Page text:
Release Date: Jan 29, 2016
Record label: BMG Rights Management
Genre(s): Pop/Rock, Alternative/Indie Rock
There’s a clue to Bloc Party’s radical new direction in the album title: lyrically, Hymns is a turn for the more spiritual. Out goes the angst; in come song titles such as Only He Can Heal Me and an evangelical joyousness on the likes of The Good News (although frontman Kele Okereke has denied the new material is explicitly religious). There is a parallel shift musically too.
Bloc Party's fifth album is a rebirth for the British band which formed 16 years ago and now features a re-energised line-up with bassist Justin Harris and drummer Louise Bartle.'Hymns' has clear electronic influences: synth-heavy comeback single 'The Love Within' will have you sprinting to the nearest dance-floor. It focuses on themes of faith and devotion, but Kele Okereke insists the album's "not a religious epiphany"; nevertheless, 'Only He Can Heal Me' is confessional and prayer-like, while 'The Good News' connects mundane reality with faith.A total contrast to 'Banquet' and 'Two More Years', die-hard fans may need to give it a few spins, but in daring to reinvent themselves, Bloc Party show an impressive evolution. .
For most of their career, it seemed like Bloc Party could incorporate just about any sound into their music and still sound like themselves: On Weekend in the City and Intimacy, they added electronic elements to their razor-sharp dance-punk with anthemic results, and flirted with grunge and metal when they returned to jackknifing riffs and rhythms on Four. However, the biggest risk they take on Hymns might be continuing under the Bloc Party name. Between Four and this album, drummer Matt Tong and bassist Gordon Moakes left the group and were replaced by Louise Bartle and former Menomena member Justin Harris.
Getting religion doesn’t have to mean going door-to-door, or renouncing anything you’re not sure is killing you. It doesn’t even have to mean deciding there’s something wrong with everyone around you — it can mean the opposite. It does often seem to mean you’re gonna get kind of drippy, and bowled over by what the unsaved could’ve sworn were banalities.
Plagued with conspicuously missing founding members and a first single that elicited the kind of response usually reserved for a Nickelback return, Bloc Party’s fifth LP has been an uphill climb. Promising a record inspired by gospel music and religion only pitched them further from the angry, rallying young men that inspired a generation with ‘Silent Alarm’. In its full form, there’s more to love than ‘Hymns’’ teasers might’ve suggested.
If you’re looking for a return to the “old” Bloc Party, Hymns isn’t your answer. Instead of the frantic desperation that colored their early records, frontman Kele Okereke and co. work with subtler strokes, embracing a more restrained, soulful approach. The other reason why Hymns sounds like Bloc Party 2.0 is because, in a way, it is: The album marks Bloc Party’s first full-length release since the loss of longtime members Gordon Moakes and Matt Tong.
“I used to find my answers in the gospels of St. John,” Kele Okereke moans on “The Good News,” a generic blues-rock stomp from Bloc Party’s fifth LP. “But now I find them at the bottom of this shot glass.” Built on dust-blown slide guitars and hammy gospel organ, the track speaks of a lost soul finding redemption via the good book—and it finds the indie-rock veterans veering uncomfortably close to Christian rock.
It seems hard to fathom that over a decade has passed since Bloc Party released their debut Silent Alarm, a razor-sharp collection of jagged post-punk spiked 25 years into the modern age. The band has shifted directions a few times but have never really come close to equalling their classic debut. Bloc Party’s second album, 2007’s A Weekend in the City, brought strong melodies, more electronic elements and lush, cinematic arrangements, but didn’t quite have the same ferocity.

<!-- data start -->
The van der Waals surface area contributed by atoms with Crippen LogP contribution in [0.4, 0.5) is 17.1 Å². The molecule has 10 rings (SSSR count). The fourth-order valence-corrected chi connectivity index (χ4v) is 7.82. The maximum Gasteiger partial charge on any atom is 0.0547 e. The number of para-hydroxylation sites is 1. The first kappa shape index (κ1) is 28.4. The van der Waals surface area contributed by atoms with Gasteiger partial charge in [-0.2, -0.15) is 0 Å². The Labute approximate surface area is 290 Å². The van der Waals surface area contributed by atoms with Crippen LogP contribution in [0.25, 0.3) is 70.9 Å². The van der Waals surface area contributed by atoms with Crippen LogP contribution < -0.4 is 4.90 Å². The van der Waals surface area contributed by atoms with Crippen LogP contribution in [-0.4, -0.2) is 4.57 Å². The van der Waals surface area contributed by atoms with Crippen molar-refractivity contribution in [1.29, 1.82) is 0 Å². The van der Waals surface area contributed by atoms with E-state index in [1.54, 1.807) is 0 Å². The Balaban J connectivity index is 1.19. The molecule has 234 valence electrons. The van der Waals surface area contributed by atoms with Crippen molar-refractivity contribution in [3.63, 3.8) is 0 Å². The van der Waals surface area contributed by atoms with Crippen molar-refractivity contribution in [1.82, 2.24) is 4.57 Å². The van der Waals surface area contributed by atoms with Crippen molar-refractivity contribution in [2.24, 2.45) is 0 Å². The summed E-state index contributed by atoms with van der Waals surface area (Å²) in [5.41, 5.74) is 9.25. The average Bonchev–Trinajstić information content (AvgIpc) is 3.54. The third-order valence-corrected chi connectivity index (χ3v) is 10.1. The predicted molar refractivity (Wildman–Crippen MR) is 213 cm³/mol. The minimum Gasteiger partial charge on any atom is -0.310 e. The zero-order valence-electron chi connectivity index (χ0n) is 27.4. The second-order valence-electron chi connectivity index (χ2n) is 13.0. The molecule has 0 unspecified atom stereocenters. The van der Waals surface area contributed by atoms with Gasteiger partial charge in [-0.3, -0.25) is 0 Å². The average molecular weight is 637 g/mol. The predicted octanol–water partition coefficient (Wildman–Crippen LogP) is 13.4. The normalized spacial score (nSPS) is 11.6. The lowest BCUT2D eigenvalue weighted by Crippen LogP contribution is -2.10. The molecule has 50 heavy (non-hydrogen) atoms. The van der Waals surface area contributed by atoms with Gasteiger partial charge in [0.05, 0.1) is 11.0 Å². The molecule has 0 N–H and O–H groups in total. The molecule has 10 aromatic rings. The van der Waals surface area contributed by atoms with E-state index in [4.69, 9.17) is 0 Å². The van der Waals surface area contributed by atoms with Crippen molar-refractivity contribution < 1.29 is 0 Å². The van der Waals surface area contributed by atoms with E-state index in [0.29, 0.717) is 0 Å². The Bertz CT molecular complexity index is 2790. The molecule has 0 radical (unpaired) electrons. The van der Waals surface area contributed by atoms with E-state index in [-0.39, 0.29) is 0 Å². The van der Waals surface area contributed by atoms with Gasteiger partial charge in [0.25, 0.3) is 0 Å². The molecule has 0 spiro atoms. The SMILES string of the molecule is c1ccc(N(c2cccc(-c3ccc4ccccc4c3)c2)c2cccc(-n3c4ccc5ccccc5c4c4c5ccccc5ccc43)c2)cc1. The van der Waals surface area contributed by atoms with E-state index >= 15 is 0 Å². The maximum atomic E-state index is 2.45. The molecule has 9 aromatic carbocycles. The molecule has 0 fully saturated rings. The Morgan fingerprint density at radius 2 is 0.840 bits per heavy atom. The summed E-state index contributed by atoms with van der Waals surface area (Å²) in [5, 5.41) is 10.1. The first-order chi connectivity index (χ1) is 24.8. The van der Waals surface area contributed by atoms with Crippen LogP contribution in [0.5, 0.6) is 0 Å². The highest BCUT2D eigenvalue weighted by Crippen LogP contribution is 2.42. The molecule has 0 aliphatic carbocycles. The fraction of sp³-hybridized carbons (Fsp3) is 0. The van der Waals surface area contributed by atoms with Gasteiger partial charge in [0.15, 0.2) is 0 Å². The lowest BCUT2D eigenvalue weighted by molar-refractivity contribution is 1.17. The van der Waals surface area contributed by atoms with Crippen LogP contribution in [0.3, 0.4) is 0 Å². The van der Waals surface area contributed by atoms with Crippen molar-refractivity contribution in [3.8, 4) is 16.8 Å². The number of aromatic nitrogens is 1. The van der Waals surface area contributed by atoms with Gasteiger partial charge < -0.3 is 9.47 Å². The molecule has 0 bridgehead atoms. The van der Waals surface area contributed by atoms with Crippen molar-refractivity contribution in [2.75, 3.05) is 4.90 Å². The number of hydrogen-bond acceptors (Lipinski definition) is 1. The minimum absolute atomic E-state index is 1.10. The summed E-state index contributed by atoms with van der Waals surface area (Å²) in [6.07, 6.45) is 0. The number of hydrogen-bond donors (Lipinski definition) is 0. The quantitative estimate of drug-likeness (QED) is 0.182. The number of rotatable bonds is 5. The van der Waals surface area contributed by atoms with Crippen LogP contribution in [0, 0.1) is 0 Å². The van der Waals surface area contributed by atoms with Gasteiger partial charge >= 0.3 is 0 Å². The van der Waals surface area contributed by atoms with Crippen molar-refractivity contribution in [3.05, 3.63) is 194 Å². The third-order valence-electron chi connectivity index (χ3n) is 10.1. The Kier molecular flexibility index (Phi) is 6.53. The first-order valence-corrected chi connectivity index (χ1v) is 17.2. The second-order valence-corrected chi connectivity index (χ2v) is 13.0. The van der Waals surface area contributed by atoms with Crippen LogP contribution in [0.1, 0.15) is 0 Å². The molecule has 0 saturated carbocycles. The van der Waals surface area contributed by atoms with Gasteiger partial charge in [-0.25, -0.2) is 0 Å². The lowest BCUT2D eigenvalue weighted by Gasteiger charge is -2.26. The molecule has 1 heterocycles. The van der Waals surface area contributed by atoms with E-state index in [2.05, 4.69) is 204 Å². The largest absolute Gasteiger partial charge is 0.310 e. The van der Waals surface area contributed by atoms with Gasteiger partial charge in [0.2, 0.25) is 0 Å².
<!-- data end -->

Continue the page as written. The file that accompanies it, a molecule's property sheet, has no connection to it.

Shortly before Arctic Monkeys came along, you could divide UK indie into three camps: It started with the Libertines, then came Franz Ferdinand, and finally Bloc Party, a four-piece from London's New Cross. Each songwriter commanded his own archetype—back-alley dreamers Pete and Carl, suave epicure Alex Kapranos, misfit idealogue Kele Okereke—and took a unique grab-bag of influences from the British canon. Alex Turner once said he walked "the lyrical tightrope between Jarvis Cocker and Mike Skinner," and while it’s fair to say Okereke, a clumsier wordsmith, is not a lyrical tightrope-walker, he’s a master of the shallow dive.
Head here to submit your own review of this album. For better or worse, Bloc Party refuse to die. The upheaval they've undergone since the turn of the decade would've seen off most bands; it remains a minor miracle that the original lineup of Kele Okereke, Russell Lissack, Gordon Moakes and Matt Tong actually managed to make 2012's Four; ever since Intimacy was met with a mixed-at-best response three years earlier, rumours had swirled that equal parts disharmony and disinterest had pushed the group to the brink.
“And you cannot run or ever, ever escape,” Kele Okereke sang on “Positive Tension.” It was a prescient statement. Following their 2004 debut Silent Alarm, Bloc Party have, in a sense, never stopped running, attempting escape. With that album, the band had achieved what seemed like the impossible: crafting a terse pop formula so captivating in its cohesion and catharsis that it ostensibly signified the apotheosis of a fast-fading scene.
The first words of Bloc Party’s fifth album echo the opening salvo of The Prayer, from their second: “Lord give me grace and dancing feet. ” The invited comparison – to a time when the band were a crackling tumult of emotional volatility and anger, beauty and fragility – hardly befits Hymns. After a troubled few years in which they had two hiatuses, released the aggressive but empty Four and lost half their members, a slight change in direction might be expected – perhaps, like singer Kele Okereke’s successful solo career, moving more convincingly towards the dancefloor.